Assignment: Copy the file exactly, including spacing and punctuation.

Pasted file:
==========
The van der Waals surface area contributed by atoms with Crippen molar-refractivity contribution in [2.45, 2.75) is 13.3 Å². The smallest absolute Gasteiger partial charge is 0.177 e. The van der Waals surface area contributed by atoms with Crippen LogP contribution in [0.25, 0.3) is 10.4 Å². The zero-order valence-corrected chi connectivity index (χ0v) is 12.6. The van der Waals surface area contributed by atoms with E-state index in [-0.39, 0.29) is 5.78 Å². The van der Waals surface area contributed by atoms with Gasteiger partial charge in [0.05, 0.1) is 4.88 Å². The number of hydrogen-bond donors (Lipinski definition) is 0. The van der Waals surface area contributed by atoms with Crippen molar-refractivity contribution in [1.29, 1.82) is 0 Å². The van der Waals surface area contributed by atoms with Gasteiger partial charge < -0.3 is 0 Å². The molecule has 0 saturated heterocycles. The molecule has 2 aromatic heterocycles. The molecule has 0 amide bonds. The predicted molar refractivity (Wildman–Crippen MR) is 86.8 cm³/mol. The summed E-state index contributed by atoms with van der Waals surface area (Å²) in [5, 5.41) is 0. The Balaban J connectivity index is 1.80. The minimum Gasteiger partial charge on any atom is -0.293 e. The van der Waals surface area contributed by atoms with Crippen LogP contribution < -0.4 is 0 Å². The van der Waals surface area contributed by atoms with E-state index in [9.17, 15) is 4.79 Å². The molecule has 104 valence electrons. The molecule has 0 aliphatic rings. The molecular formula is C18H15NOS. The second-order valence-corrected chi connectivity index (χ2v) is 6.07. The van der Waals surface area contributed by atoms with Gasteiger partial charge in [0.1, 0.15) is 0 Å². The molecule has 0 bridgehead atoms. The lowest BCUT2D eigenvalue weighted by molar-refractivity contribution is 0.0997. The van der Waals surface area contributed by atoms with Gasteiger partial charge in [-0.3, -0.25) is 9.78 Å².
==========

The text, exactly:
The van der Waals surface area contributed by atoms with Crippen molar-refractivity contribution in [2.45, 2.75) is 13.3 Å². The smallest absolute Gasteiger partial charge is 0.177 e. The van der Waals surface area contributed by atoms with Crippen LogP contribution in [0.25, 0.3) is 10.4 Å². The zero-order valence-corrected chi connectivity index (χ0v) is 12.6. The van der Waals surface area contributed by atoms with E-state index in [-0.39, 0.29) is 5.78 Å². The van der Waals surface area contributed by atoms with Gasteiger partial charge in [0.05, 0.1) is 4.88 Å². The number of hydrogen-bond donors (Lipinski definition) is 0. The van der Waals surface area contributed by atoms with Crippen molar-refractivity contribution in [1.29, 1.82) is 0 Å². The van der Waals surface area contributed by atoms with Gasteiger partial charge < -0.3 is 0 Å². The molecule has 0 saturated heterocycles. The molecule has 2 aromatic heterocycles. The molecule has 0 amide bonds. The predicted molar refractivity (Wildman–Crippen MR) is 86.8 cm³/mol. The summed E-state index contributed by atoms with van der Waals surface area (Å²) in [5, 5.41) is 0. The Balaban J connectivity index is 1.80. The minimum Gasteiger partial charge on any atom is -0.293 e. The van der Waals surface area contributed by atoms with Crippen LogP contribution < -0.4 is 0 Å². The van der Waals surface area contributed by atoms with E-state index in [9.17, 15) is 4.79 Å². The molecule has 104 valence electrons. The molecule has 0 aliphatic rings. The molecular formula is C18H15NOS. The second-order valence-corrected chi connectivity index (χ2v) is 6.07. The van der Waals surface area contributed by atoms with Gasteiger partial charge in [0.1, 0.15) is 0 Å². The molecule has 0 bridgehead atoms. The lowest BCUT2D eigenvalue weighted by molar-refractivity contribution is 0.0997. The van der Waals surface area contributed by atoms with Gasteiger partial charge in [-0.3, -0.25) is 9.78 Å².